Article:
During the first and second years of presidential terms, the S&P 500 has risen 6.7% and 3.3% on average, respectively, according to the same dataset.


  • Equities. In the year leading up to a presidential election, equities gained an average of less than 6%. During non-election years, the average is more than 8%.

  • Bonds. Bonds tend to deliver returns of about 6.5% leading up to presidential elections, significantly less than the 7.5% returns they usually deliver.

But, don’t count solely on historical data, especially because the situation is very different this time.

There are challenges and opportunities

The global economy is in a crisis. There's war in Ukraine, Israel and Gaza are in conflict, and US relations with China are not good, and things might worsen.

On the plus side, rate cuts are expected and inflation is finally cooling off.

So, what to do?

You cannot time the market. Refer to the 2016 situation.

In the early hours of November 9, 2016, futures plummeted as election results trickled in, yet the market closed higher on the day. You need to stick to a solid plan.

It is important to not neglect the need for ongoing rebalancing. The recent rally suggests it might be a good idea to trim equities. However, charts say that the rally may continue beyond this year.

Surprisingly, markets react to not just who’s winning but also who’s participating.

As seen below, market performance is at its lowest when a Republican president is up against a Democratic House and Senate. Interestingly, returns are higher when a Democratic president is working with a same-party Senate but a Republican-controlled House.

So, plan well and remember that your financial plan should never change based on politics, but also don’t neglect the importance of planning long-term. Most serious investors do not make investment-related changes based solely on elections.

"It can be tempting to attribute market volatility to politics, but this year, as in most years, market performance is not so neatly tied into election cycles or political developments," said Naveen Malwal, an institutional portfolio manager with Strategic Advisers. "While political headlines may at times cause short-term ripples in the market, long-term, for stocks, bonds, and other investments, returns seem to be driven much more by the fundamentals of the underlying asset classes,”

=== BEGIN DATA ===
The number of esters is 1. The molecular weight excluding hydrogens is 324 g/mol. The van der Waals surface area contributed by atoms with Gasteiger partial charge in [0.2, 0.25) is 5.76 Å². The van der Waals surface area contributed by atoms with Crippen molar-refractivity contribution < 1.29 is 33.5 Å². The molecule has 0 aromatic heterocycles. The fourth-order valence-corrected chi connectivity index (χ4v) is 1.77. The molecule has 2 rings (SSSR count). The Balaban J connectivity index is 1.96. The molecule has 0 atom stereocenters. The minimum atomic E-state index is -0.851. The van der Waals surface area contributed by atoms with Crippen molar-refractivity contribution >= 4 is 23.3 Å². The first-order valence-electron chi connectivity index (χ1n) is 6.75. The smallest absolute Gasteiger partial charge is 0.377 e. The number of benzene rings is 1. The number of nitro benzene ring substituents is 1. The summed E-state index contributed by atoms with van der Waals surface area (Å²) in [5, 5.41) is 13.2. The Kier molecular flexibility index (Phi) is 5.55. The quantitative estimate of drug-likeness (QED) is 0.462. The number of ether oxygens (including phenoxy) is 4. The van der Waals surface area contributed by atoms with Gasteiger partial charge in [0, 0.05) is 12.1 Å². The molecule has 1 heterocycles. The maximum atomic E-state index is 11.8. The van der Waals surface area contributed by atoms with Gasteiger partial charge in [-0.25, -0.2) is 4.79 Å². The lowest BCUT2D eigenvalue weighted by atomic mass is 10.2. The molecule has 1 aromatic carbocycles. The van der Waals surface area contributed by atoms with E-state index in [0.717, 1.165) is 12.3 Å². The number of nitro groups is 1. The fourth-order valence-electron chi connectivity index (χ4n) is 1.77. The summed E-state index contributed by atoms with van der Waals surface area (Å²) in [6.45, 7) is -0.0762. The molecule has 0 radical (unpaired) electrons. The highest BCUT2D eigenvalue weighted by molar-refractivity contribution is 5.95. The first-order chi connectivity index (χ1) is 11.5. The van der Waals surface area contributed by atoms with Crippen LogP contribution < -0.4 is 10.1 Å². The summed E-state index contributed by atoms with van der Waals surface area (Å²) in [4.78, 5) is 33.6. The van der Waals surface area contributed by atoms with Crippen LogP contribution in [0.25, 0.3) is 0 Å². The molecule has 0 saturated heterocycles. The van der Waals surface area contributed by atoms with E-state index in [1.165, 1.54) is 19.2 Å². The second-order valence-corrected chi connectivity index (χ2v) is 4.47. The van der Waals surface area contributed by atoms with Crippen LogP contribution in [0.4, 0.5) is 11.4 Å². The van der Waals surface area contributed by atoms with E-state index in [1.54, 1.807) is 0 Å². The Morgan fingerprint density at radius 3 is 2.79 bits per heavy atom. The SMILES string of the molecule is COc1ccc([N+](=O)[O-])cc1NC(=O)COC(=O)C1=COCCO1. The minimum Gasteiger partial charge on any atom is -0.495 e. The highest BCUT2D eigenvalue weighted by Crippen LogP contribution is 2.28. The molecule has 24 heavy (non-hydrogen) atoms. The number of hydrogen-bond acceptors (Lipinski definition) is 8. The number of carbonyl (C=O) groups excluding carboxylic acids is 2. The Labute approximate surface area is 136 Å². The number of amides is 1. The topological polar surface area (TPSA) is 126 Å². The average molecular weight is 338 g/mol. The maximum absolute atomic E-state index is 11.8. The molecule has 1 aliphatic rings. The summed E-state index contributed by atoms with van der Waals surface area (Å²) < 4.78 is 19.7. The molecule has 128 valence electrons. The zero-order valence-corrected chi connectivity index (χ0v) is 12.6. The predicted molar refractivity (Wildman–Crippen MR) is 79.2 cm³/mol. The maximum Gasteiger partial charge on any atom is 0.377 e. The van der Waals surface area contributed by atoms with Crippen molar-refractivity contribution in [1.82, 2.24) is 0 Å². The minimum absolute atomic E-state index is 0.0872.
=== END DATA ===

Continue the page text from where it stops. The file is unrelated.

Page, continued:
Stocks are typically more volatile during election years, and things usually calm down once the election buzz has passed. However, holding can be difficult in such times, especially for people interested in short-term gains.

Also, don’t believe everything politicians say, i.e.: do not make a move based on ‘promises’.

"You have to be very careful about assuming that any angst surrounding the upcoming election may be predictive of future returns. If anything, the more angst you feel about the situation, the more likely it is that markets have already priced it in. In that case, it may already be reflected in market performance, which means markets may be less likely to experience volatility when what you're concerned about comes to pass,” said Denise Chisholm, director of quantitative market strategy at Fidelity Investments.

📰 Investment of the Week: Microsoft

Microsoft, which has done very well in recent times, is our Investment Of The Week.

The company is going to report earnings on Jan 30, 2024. In most cases, the stock sees major movements not only on the day of the report but also the day after it.

The company has historically moved higher heading into earnings more often than not. On average, the stock gained 2.0% for the 2 week period before earnings (based on the last 12 quarters of data).

Furthermore, it has moved higher in the immediate aftermath of earnings 7 out of 12 previous reports. On average the stock moved up 1.2% in the first day of trading after the company reported earnings.

Based on the previous 12 earnings releases, it is highly likely to trade higher 1 day after earnings for an average gain of 0.6%.

Historical data suggests that the options market overestimated Microsoft earnings move 67% of the time in the last 12 quarters, ±4.8% expected on average vs +3.7% in real.

Based on this, we can say that a positive report can help the company gain about 3%, and a negative report could cause it to lose about 5%.

The consensus EPS forecast for the quarter is $2.76. The reported EPS for the same quarter last year was $2.32.

The company has had a great year and most analysts expect it to smash earnings but some bad surprises might be in store so play it right.

👩🏽‍⚖️ Legal Stuff
Nothing in this newsletter is financial advice. Always do your own research and think for yourself.